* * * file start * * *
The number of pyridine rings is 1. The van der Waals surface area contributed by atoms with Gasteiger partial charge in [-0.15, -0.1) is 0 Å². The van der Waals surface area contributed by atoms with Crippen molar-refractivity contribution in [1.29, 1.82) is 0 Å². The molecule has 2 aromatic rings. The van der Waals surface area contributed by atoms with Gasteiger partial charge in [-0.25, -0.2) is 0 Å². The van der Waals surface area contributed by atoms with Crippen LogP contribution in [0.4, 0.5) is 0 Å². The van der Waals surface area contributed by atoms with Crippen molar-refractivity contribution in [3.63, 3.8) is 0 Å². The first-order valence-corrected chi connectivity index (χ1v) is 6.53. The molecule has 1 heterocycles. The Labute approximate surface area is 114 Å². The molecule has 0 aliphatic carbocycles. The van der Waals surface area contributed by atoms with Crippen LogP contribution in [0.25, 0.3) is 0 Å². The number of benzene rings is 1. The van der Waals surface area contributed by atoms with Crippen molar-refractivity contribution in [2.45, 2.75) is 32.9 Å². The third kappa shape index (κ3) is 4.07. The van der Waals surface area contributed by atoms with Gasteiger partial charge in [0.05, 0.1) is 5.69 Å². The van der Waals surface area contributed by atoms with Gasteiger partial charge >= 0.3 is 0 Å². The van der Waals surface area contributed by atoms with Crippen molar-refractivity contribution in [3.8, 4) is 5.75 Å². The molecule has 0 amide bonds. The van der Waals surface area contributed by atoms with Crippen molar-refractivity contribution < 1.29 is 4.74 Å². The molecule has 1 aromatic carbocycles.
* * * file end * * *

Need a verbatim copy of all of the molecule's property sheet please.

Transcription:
The number of pyridine rings is 1. The van der Waals surface area contributed by atoms with Gasteiger partial charge in [-0.15, -0.1) is 0 Å². The van der Waals surface area contributed by atoms with Crippen molar-refractivity contribution in [1.29, 1.82) is 0 Å². The molecule has 2 aromatic rings. The van der Waals surface area contributed by atoms with Gasteiger partial charge in [-0.25, -0.2) is 0 Å². The van der Waals surface area contributed by atoms with Crippen LogP contribution in [0.4, 0.5) is 0 Å². The van der Waals surface area contributed by atoms with Crippen molar-refractivity contribution in [3.63, 3.8) is 0 Å². The first-order valence-corrected chi connectivity index (χ1v) is 6.53. The molecule has 1 heterocycles. The Labute approximate surface area is 114 Å². The molecule has 0 aliphatic carbocycles. The van der Waals surface area contributed by atoms with Crippen LogP contribution in [0.25, 0.3) is 0 Å². The number of benzene rings is 1. The van der Waals surface area contributed by atoms with Crippen molar-refractivity contribution in [2.45, 2.75) is 32.9 Å². The third kappa shape index (κ3) is 4.07. The van der Waals surface area contributed by atoms with Gasteiger partial charge in [0.05, 0.1) is 5.69 Å². The van der Waals surface area contributed by atoms with Gasteiger partial charge >= 0.3 is 0 Å². The van der Waals surface area contributed by atoms with Crippen molar-refractivity contribution in [3.8, 4) is 5.75 Å². The molecule has 0 amide bonds. The van der Waals surface area contributed by atoms with Crippen molar-refractivity contribution < 1.29 is 4.74 Å². The molecule has 1 aromatic carbocycles.